That would suffice most use cases. I use my HA system in a commercial building with 12" (30 cm) thick concrete walls with steel fire door and zigbee works reasonably well in the four rooms that are connected. I do have to place a few extra plug in routers in the hall way to reach every thing.

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Thanks for the elaboration and description of your use-case. In that case, indeed, I think our multisensor would be very suitable for that! We could always provide custom cases/provide technical drawings so that people can design their own cases for specific use-cases and environments.

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I totally agree with the idea of a board that can do such a thing. I also thinking to use some of “industrial” sensors that I own for some application that, as you say, are missing from almost every supplier.
As an hardware electronic engineer, the hardware part wouldn’t be a problem, but the software part is an other matter.

I think that most sensors have some opensource software. It is my understanding that it basically multiplies the voltage or current by a constant, which I think is called “SCALING” to give you a output value that is understandable
That said, most output a 0-5 volts, 0-10 volts, or a current of 4mA-20mA

Below, is a chart of the theoretical out put of a pH Probe. For accurate measurements in the real world
you callibrate it against a known solutions.( 4.0, 7.0, and 10.0 pH calibration solutions are common in the US.)

pH Voltage
pH Alkalinity Millivolts
0 pH +400 mV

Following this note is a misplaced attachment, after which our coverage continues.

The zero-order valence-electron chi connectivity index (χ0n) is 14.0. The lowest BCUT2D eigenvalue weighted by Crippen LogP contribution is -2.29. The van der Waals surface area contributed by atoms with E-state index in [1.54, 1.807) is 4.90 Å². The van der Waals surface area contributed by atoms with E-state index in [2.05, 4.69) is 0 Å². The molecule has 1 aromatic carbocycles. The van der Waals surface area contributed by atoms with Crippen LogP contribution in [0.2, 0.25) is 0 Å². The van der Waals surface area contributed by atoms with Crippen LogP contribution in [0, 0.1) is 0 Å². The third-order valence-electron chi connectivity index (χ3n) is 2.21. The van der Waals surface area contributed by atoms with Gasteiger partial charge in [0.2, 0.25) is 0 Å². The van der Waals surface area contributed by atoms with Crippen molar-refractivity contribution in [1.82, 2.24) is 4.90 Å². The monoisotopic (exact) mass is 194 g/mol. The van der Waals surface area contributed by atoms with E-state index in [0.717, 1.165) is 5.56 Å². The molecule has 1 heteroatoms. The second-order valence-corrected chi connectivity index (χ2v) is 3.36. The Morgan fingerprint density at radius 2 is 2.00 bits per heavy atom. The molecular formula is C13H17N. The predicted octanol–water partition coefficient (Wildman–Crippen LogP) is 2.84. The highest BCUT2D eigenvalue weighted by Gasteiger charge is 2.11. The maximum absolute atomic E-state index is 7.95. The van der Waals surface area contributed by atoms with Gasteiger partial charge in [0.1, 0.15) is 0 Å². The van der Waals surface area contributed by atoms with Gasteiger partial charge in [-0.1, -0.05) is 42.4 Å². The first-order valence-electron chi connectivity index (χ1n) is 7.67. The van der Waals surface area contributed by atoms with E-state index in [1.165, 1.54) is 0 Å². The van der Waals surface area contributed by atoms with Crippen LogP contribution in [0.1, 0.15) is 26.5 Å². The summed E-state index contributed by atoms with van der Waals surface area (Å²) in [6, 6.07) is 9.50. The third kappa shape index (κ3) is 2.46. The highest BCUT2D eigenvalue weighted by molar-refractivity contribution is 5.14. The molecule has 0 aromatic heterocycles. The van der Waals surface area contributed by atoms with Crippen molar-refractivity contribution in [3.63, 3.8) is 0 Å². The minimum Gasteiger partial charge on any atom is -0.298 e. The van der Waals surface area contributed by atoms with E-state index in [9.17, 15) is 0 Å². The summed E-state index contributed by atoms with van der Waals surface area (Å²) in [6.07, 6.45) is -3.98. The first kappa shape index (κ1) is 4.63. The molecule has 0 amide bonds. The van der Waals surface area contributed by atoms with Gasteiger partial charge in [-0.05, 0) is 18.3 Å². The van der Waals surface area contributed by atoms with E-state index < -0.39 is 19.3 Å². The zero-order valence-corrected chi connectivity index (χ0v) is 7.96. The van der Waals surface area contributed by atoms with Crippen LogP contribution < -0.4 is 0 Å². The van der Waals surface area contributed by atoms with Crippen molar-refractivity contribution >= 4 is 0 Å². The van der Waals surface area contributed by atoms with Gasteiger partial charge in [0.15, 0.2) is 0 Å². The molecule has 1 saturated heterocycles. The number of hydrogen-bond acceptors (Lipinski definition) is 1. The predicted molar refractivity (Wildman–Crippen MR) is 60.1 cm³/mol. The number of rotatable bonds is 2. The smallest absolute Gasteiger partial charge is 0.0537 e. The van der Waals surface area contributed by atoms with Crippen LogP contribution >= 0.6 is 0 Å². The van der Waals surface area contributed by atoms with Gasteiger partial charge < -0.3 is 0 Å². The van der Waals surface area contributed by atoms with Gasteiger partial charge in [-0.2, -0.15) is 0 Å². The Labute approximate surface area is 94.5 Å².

7 pH 0 mV
14 pH -400 mV
pH equals Voltage
breakout number values

0 pH +400mV
1 pH +342.86 mV
2 pH +285.71 mV
3 pH +228.57 mV
4 pH +171.43 mV
5 pH +114.29 mV
6 pH +57.14 mV
7 pH zero mV
8 pH -57.14 mV
9 pH -114.29 mV
10 pH -171.43 mV
11 pH -228.57 mV
12 pH -285.71 mV
13 pH -342.86 mV
14 pH -400 mV

Thanks for the clear example. This is certainly doable, but not without its caveats of course;

  1. The scale-factor and range have to be set by the user. This is possible through the ZCL configuration cluster so one can do this from Home-Assistant’s UI.
  2. Both, voltage and current outputting devices, have to be interfaced to the microcontroller’s ADC. As a result, we’d have to convert the output current to voltage and convert/shift the negative voltage to a positive one.
  3. Another power-supply will be needed; 4- 20mA is a lot in terms of a battery.
  4. The device/breakout needs to be equipped with connectors for the sensors. I assume these don’t come with JST-connectors? :wink:

All interesting and doable stuff! :smiley:

Oh, by the way, I’m rethinking our base-pricepoint. Making a loss, at least for now, is not a big deal. While it’s not ideal either, it’s better than this not lifting off the ground at all. Furthermore, as we’re still figuring things out, we understand that the cost of shipment and additional expansion-boards has to be added to the base-price. That becomes an even sturdier price-tag. What would you, @ottomatt and @nathan.tarillon, think a tempting base price-point is? We have held a reddit poll a while ago, but while the results are to be expected, they aren’t realistic in our current state.

We are planning on a new hardware version with different and cheaper sensors to reduce the cost-price while maintaining the same functionality.

Personally I’m thinking about 60 euro (58 usd). This is a big difference and will result in no profit until we have the new hardware version ready for use (and a small one afterwards).